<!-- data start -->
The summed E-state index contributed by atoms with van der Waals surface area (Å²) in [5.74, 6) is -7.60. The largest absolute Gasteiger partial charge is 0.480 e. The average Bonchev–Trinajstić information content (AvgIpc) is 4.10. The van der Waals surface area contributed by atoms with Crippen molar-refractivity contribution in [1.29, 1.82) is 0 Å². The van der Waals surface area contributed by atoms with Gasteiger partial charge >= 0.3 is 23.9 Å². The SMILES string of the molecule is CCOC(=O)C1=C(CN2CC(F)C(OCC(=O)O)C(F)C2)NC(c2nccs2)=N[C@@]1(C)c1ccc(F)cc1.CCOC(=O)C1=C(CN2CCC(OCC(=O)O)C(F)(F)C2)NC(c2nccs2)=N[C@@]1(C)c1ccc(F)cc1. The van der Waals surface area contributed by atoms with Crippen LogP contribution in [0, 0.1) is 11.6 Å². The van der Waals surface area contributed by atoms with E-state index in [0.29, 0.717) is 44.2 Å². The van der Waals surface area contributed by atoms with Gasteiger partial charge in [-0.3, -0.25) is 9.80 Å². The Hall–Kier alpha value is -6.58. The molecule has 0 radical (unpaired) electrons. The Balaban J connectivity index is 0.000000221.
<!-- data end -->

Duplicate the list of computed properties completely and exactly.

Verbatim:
The summed E-state index contributed by atoms with van der Waals surface area (Å²) in [5.74, 6) is -7.60. The largest absolute Gasteiger partial charge is 0.480 e. The average Bonchev–Trinajstić information content (AvgIpc) is 4.10. The van der Waals surface area contributed by atoms with Crippen molar-refractivity contribution in [1.29, 1.82) is 0 Å². The van der Waals surface area contributed by atoms with Gasteiger partial charge >= 0.3 is 23.9 Å². The SMILES string of the molecule is CCOC(=O)C1=C(CN2CC(F)C(OCC(=O)O)C(F)C2)NC(c2nccs2)=N[C@@]1(C)c1ccc(F)cc1.CCOC(=O)C1=C(CN2CCC(OCC(=O)O)C(F)(F)C2)NC(c2nccs2)=N[C@@]1(C)c1ccc(F)cc1. The van der Waals surface area contributed by atoms with Crippen LogP contribution in [0, 0.1) is 11.6 Å². The van der Waals surface area contributed by atoms with E-state index in [0.29, 0.717) is 44.2 Å². The van der Waals surface area contributed by atoms with Gasteiger partial charge in [-0.3, -0.25) is 9.80 Å². The Hall–Kier alpha value is -6.58. The molecule has 0 radical (unpaired) electrons. The Balaban J connectivity index is 0.000000221.